One Thing You Should Be Penciling Into Your To-Do List Every Day (But Aren’t)

Music to our ears.

When you have a to-do list that will seemingly take you 25 hours out of a 24-hour day, it can be easy to get overwhelmed. But an interview on Science of Us with the authors of a new book chock full o’ tips for maximizing your output sheds some light on what your to-do list might be missing (hint: breaks are essential) and how working rest in can improve your productivity. Music to our ears.

In the interview, Steve Magness and Brad Stulberg, authors of Peak Performance, dish on how resting — rather than simply chaining yourself to your desk until your work is done — is super important when it comes to optimizing productivity. Below, three “ahhhh”-inducing pointers to remember from their interview with Science of Us to help you kill it at work (or wherever you’re trying to meet goals) without running yourself into the ground.

1. Start penciling in rest time on your lengthy to-do list.
Magness and Stulberg’s book revolves around the idea that the combination of stress and rest leads to growth. They define stress as trying to meet a just-manageable challenge — so, think: a work project that is definitely challenging, but not way beyond your experience level. In order to reach that goal, they say, yes, you do need to work hard — but you also need to prioritize rest. As Magness, a running coach, told Science of Us, “If I go into a weight room and I lift or I go and do a really hard workout on the track, during that workout my body is breaking down. I’m getting worse. The body doesn’t adapt and grow and make the muscles grow stronger and bigger until we step away and give it time to repair and adapt.” So, you have to pencil in time to recover so your brain can bounce back.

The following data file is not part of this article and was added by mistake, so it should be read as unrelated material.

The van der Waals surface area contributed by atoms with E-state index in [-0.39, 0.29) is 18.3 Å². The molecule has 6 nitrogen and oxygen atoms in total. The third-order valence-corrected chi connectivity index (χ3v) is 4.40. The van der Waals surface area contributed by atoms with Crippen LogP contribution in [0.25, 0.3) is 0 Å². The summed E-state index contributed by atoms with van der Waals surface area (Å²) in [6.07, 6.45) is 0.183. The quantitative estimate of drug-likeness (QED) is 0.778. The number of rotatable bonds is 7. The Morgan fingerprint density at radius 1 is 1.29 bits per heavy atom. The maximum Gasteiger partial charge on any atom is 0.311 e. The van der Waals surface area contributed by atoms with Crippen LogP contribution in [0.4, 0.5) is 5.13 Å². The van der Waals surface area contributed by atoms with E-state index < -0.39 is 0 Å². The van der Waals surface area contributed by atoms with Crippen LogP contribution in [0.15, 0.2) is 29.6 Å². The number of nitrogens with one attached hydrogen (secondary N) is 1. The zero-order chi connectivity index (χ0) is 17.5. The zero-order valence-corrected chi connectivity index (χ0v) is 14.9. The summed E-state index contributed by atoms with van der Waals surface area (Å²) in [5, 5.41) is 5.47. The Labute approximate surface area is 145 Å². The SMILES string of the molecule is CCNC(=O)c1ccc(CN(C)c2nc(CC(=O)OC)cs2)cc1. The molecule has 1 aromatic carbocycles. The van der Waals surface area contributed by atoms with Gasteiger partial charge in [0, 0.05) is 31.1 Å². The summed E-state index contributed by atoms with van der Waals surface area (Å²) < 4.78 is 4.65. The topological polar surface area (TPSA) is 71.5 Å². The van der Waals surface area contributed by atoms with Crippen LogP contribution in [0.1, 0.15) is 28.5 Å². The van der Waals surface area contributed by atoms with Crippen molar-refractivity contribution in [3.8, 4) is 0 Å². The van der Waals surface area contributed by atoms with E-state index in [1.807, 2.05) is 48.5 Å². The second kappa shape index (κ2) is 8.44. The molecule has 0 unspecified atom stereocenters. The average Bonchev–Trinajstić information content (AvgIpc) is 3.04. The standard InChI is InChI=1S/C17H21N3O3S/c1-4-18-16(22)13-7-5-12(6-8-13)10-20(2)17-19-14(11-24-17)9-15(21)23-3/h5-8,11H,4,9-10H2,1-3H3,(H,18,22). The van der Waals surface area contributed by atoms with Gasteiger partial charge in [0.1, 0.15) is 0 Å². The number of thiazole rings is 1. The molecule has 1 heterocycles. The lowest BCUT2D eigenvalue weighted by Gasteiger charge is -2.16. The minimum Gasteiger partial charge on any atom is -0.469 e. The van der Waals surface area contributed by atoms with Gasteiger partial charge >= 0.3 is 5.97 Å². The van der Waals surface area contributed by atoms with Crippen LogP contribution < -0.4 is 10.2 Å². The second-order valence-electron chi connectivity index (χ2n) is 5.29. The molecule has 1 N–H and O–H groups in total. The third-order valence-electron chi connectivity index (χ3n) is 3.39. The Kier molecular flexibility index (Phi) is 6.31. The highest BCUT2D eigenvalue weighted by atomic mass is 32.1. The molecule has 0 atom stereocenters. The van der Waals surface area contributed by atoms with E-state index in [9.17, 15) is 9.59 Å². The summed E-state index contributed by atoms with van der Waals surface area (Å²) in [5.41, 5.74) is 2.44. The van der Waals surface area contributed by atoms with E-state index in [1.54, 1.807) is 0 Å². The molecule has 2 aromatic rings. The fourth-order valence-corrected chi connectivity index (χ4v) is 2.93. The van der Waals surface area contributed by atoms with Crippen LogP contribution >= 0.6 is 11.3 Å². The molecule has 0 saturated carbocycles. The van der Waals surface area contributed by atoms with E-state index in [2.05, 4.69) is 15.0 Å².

2. BUT know that not all rest is created equal.
Sleep and mindlessly watching Netflix aren’t the only types of rest. In their book, Magness and Stulberg talk about rest as “taking smart breaks.” Magness explains that this means “stepping away and shifting your focus.” Instead of simply camping out at our desk and pulling up Facebook during your lunch break, get outside and completely shut off any thoughts about work. Another type of rest Magness and Stulberg emphasize is social recovery — so relaxing with friends. So go ahead and grab those drinks with friends after work. It may just pay off at work the next day.

3. If you’re struggling to reach your goal, remember your why. 
Cranking out work and reaching your goals is  er, well, should be  about more than just getting your paycheck. Magness and Stulberg talk a lot about the interchangeability of fulfillment and happiness. For example, they say you shouldn’t only feel happy when you’re doing something for pleasure and not for work. Instead, you should rediscover your purpose and put in meaningful work. Stulberg says that the science-backed results behind remembering your why are “that meaning leads to a different kind of, and perhaps even more fulfilling, happiness.” Magness bolsters this,  saying, “If you have a purpose or a reason for doing so, you’re going to push further.” So to get more work done and maybe even go beyond your goals, find the purpose behind your work.

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